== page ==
Week 1

  1. Functional: Knowing about Italian university students; writing a formal letter.
  2. Grammar: the conditional, the subjunctive.
  3. Vocabulary: academic Italian; universities.
  4. Culture: the Italian academic formal code; exchange Italian students’ experiences.


- Write a cover letter.


Week 2

  1. Functional: writing a cover letter; answering to job posted position, having an interview.
  2. Grammar: uses of the subjunctive.
  3. Vocabulary: job, people and objects at work.
  4. Culture: dress code in Italy for job interview (articles from magazines).


 - Job applications.


Week 3

  1. Functional: Knowing about the history of Milan
  2. Grammar: conjunctions with subjunctive
  3. Vocabulary: building, architecture, politics
  4. Culture: Field study at the town hall in Milan


- Write a paper on the field study

- Test 3 (10%)


Week 4

  1. Functional: Reading newspapers: the ‘cronaca’.
  2. Grammar: the passive forms
  3. Vocabulary: journals and magazines technical words
  4. Culture: Understanding cultural differences in the News

- Write an article

- Interviews to Italians on their reading habits





  1. Functional: Writing an article for a newspaper
  2. Grammar: ‘Figure retoriche’; ‘Punteggiatura’.
  3. Vocabulary: journalistic language
  4. Culture: Cultural differences in the News



- Write an article on ‘cronaca’


Week 6


Field study @Corriere della Sera (leading newspaper in Italy)

-Midterm Exam (15%)

- Write a paper about the job of the journalist


Week 7

  1. Functional: knowing the symbolic meaning of Pinocchio in the Italian culture.
  2. Grammar: the future perfect functions.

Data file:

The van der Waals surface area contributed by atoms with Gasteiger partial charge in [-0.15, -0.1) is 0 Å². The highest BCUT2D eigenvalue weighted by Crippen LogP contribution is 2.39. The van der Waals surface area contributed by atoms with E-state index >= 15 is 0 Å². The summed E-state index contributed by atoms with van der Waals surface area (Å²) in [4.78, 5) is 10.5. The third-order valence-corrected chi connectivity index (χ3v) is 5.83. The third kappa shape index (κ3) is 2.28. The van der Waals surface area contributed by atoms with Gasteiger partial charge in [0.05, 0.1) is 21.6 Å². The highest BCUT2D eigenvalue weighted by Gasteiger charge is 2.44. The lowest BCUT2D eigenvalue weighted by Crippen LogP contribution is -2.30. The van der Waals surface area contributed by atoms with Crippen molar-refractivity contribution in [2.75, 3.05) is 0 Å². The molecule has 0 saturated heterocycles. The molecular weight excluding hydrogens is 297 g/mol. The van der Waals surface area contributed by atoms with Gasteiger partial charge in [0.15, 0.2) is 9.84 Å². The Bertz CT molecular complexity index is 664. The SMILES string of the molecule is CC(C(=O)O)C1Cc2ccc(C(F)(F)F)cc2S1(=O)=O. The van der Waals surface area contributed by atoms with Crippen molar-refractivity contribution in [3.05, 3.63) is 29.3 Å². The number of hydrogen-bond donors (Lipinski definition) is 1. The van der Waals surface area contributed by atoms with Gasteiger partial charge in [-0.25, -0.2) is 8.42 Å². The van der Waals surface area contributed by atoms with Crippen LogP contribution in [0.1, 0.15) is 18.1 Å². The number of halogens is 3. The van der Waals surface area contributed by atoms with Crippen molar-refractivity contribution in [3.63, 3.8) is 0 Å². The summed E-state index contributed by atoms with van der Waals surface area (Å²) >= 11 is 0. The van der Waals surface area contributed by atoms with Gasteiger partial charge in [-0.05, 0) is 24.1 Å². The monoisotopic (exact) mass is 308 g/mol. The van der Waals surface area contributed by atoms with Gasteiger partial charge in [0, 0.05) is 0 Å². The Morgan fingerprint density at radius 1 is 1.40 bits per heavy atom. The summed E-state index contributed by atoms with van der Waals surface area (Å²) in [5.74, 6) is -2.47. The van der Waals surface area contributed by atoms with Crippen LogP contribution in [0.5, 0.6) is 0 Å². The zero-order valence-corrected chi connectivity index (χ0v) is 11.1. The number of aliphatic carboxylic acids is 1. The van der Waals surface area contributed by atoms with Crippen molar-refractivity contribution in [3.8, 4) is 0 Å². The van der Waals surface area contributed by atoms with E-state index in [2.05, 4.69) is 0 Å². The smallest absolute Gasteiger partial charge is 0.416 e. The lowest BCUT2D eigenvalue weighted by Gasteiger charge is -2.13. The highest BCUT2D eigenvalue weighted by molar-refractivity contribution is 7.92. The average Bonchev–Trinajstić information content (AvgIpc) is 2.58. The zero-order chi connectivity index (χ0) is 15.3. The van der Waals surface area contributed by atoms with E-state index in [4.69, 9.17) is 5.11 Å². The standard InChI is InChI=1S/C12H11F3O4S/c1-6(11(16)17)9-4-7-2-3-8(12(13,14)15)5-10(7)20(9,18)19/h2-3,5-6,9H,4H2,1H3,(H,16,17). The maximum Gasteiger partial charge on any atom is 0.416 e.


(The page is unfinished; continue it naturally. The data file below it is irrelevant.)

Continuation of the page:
3. Vocabulary: idiomatic expressions in the text.
  4. Culture: C. Collodi’s Pinocchio.


- Reading comprehension on Pinocchio.


Week 8

  1. Functional: Comparing and discussing movies’ production on Pinocchio
  2. Grammar: Hypothetical clauses
  3. Vocabulary: dialect expressions in the text (dialect from Tuscany)
  4. Culture: Exploring Collodi’s works.


- Ex. on Textual Connection


Week 9

  1. Functional: Talking about identity
  2. Grammar: Indirect Speech.
  3. Vocabulary: formal vs informal expressions
  4. Culture: Knowing Pirandello, Il fu Mattia Pascal

Oral Presentation (15%)




Week 10


  1. Functional: Expressing sense of humour in literary text.
  2. Grammar: Indefinite verbs (Past participle, Gerund, Infinitive).
  3. Vocabulary: idiomatic expressions.
  4. Culture: Reading by G. Guareschi ‘Alla scoperta di Milano’

- Essay on guest lecture


Week 11


  1. Functional: Exploring Italian jokes
  2. Grammar: the passive si.
  3. Vocabulary: slangs used by youth
  4. Culture: understanding sense of humour in Italian culture.


- Interview with people of Milan above jokes.


Week 12

General review

Intercultural Essay

I.B, V.A

Week 13


Final exam (20%)



Required readings: 

Course Handouts.           

  • Martin Maiden, Cecilia Robustelli, A Reference Grammar of Modern Italian - 2nd Revised edition, Hodder Education 2007.
Previous Course Name: 
(Formerly IT300 Advanced Italian I)